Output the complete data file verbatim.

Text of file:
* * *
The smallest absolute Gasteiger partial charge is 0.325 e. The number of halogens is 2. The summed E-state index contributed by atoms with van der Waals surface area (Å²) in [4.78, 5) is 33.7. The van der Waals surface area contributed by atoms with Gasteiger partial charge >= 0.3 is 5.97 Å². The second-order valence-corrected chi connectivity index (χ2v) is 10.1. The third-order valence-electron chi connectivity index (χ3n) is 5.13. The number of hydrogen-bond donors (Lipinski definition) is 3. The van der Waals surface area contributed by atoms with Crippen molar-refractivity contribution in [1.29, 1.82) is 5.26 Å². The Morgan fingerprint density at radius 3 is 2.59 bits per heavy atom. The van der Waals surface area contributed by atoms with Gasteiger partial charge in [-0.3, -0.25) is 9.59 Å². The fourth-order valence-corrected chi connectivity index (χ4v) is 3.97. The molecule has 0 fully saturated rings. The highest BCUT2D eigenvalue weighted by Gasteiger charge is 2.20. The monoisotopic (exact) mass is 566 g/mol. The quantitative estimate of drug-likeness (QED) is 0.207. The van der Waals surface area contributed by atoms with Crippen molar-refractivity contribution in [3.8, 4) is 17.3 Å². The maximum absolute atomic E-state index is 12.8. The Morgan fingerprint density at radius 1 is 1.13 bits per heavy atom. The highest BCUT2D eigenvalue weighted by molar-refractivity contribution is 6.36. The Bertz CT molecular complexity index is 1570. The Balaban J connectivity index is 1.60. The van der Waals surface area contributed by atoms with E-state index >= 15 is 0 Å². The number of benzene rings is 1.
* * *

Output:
The smallest absolute Gasteiger partial charge is 0.325 e. The number of halogens is 2. The summed E-state index contributed by atoms with van der Waals surface area (Å²) in [4.78, 5) is 33.7. The van der Waals surface area contributed by atoms with Gasteiger partial charge >= 0.3 is 5.97 Å². The second-order valence-corrected chi connectivity index (χ2v) is 10.1. The third-order valence-electron chi connectivity index (χ3n) is 5.13. The number of hydrogen-bond donors (Lipinski definition) is 3. The van der Waals surface area contributed by atoms with Crippen molar-refractivity contribution in [1.29, 1.82) is 5.26 Å². The Morgan fingerprint density at radius 3 is 2.59 bits per heavy atom. The van der Waals surface area contributed by atoms with Gasteiger partial charge in [-0.3, -0.25) is 9.59 Å². The fourth-order valence-corrected chi connectivity index (χ4v) is 3.97. The molecule has 0 fully saturated rings. The highest BCUT2D eigenvalue weighted by Gasteiger charge is 2.20. The monoisotopic (exact) mass is 566 g/mol. The quantitative estimate of drug-likeness (QED) is 0.207. The van der Waals surface area contributed by atoms with Crippen molar-refractivity contribution in [3.8, 4) is 17.3 Å². The maximum absolute atomic E-state index is 12.8. The Morgan fingerprint density at radius 1 is 1.13 bits per heavy atom. The highest BCUT2D eigenvalue weighted by molar-refractivity contribution is 6.36. The Bertz CT molecular complexity index is 1570. The Balaban J connectivity index is 1.60. The van der Waals surface area contributed by atoms with E-state index >= 15 is 0 Å². The number of benzene rings is 1.